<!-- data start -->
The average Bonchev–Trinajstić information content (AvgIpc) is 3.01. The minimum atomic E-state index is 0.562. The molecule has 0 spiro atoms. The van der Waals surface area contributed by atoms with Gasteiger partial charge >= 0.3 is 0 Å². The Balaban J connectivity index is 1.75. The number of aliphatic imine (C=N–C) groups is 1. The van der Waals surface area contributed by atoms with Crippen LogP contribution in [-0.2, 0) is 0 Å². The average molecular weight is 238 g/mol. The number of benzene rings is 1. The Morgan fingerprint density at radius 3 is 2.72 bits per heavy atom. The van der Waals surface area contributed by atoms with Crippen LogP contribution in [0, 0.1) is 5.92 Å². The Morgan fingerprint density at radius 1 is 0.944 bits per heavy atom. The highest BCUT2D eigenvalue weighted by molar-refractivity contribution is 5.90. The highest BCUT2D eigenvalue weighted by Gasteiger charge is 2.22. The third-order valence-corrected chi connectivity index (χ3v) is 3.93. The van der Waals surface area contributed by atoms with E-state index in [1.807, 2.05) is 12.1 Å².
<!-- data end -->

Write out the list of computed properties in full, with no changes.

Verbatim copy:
The average Bonchev–Trinajstić information content (AvgIpc) is 3.01. The minimum atomic E-state index is 0.562. The molecule has 0 spiro atoms. The van der Waals surface area contributed by atoms with Gasteiger partial charge >= 0.3 is 0 Å². The Balaban J connectivity index is 1.75. The number of aliphatic imine (C=N–C) groups is 1. The van der Waals surface area contributed by atoms with Crippen LogP contribution in [-0.2, 0) is 0 Å². The average molecular weight is 238 g/mol. The number of benzene rings is 1. The Morgan fingerprint density at radius 3 is 2.72 bits per heavy atom. The van der Waals surface area contributed by atoms with Crippen LogP contribution in [0, 0.1) is 5.92 Å². The Morgan fingerprint density at radius 1 is 0.944 bits per heavy atom. The highest BCUT2D eigenvalue weighted by molar-refractivity contribution is 5.90. The highest BCUT2D eigenvalue weighted by Gasteiger charge is 2.22. The third-order valence-corrected chi connectivity index (χ3v) is 3.93. The van der Waals surface area contributed by atoms with E-state index in [1.807, 2.05) is 12.1 Å².